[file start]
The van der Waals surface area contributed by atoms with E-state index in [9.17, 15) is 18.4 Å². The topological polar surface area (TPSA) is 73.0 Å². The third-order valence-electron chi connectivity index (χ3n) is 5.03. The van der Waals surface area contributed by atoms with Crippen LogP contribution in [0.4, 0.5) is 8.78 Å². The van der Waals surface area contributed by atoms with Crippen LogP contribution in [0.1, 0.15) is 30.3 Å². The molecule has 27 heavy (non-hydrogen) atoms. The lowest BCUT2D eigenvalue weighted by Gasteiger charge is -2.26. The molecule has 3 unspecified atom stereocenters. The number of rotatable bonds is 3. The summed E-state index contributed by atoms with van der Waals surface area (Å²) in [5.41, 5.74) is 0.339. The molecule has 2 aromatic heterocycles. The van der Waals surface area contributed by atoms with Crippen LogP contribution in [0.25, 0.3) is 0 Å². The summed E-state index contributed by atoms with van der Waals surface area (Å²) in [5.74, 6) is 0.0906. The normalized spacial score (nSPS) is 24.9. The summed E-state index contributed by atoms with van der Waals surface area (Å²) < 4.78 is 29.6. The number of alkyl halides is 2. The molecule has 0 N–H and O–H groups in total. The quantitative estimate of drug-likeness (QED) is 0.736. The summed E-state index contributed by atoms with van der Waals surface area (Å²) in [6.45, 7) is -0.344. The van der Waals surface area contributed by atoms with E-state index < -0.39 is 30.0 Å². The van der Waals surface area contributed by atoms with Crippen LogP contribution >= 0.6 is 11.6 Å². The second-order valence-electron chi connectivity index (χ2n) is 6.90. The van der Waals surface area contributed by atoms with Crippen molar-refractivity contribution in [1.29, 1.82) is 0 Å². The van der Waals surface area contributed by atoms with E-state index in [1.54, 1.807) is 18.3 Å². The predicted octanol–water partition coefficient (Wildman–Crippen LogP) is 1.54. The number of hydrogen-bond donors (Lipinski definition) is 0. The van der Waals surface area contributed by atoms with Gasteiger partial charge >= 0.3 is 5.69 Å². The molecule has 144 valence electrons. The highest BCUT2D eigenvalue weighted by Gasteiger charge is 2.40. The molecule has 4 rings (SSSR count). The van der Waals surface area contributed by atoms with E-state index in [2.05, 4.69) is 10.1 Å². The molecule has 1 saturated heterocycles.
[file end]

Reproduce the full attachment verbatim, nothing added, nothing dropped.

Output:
The van der Waals surface area contributed by atoms with E-state index in [9.17, 15) is 18.4 Å². The topological polar surface area (TPSA) is 73.0 Å². The third-order valence-electron chi connectivity index (χ3n) is 5.03. The van der Waals surface area contributed by atoms with Crippen LogP contribution in [0.4, 0.5) is 8.78 Å². The van der Waals surface area contributed by atoms with Crippen LogP contribution in [0.1, 0.15) is 30.3 Å². The molecule has 27 heavy (non-hydrogen) atoms. The lowest BCUT2D eigenvalue weighted by Gasteiger charge is -2.26. The molecule has 3 unspecified atom stereocenters. The number of rotatable bonds is 3. The summed E-state index contributed by atoms with van der Waals surface area (Å²) in [5.41, 5.74) is 0.339. The molecule has 2 aromatic heterocycles. The van der Waals surface area contributed by atoms with Crippen LogP contribution in [0.25, 0.3) is 0 Å². The summed E-state index contributed by atoms with van der Waals surface area (Å²) in [5.74, 6) is 0.0906. The normalized spacial score (nSPS) is 24.9. The summed E-state index contributed by atoms with van der Waals surface area (Å²) < 4.78 is 29.6. The number of alkyl halides is 2. The molecule has 0 N–H and O–H groups in total. The quantitative estimate of drug-likeness (QED) is 0.736. The summed E-state index contributed by atoms with van der Waals surface area (Å²) in [6.45, 7) is -0.344. The van der Waals surface area contributed by atoms with E-state index < -0.39 is 30.0 Å². The van der Waals surface area contributed by atoms with Crippen LogP contribution >= 0.6 is 11.6 Å². The second-order valence-electron chi connectivity index (χ2n) is 6.90. The van der Waals surface area contributed by atoms with Crippen molar-refractivity contribution in [1.29, 1.82) is 0 Å². The van der Waals surface area contributed by atoms with E-state index in [1.54, 1.807) is 18.3 Å². The predicted octanol–water partition coefficient (Wildman–Crippen LogP) is 1.54. The number of hydrogen-bond donors (Lipinski definition) is 0. The van der Waals surface area contributed by atoms with Gasteiger partial charge >= 0.3 is 5.69 Å². The molecule has 144 valence electrons. The highest BCUT2D eigenvalue weighted by Gasteiger charge is 2.40. The molecule has 4 rings (SSSR count). The van der Waals surface area contributed by atoms with E-state index in [2.05, 4.69) is 10.1 Å². The molecule has 1 saturated heterocycles.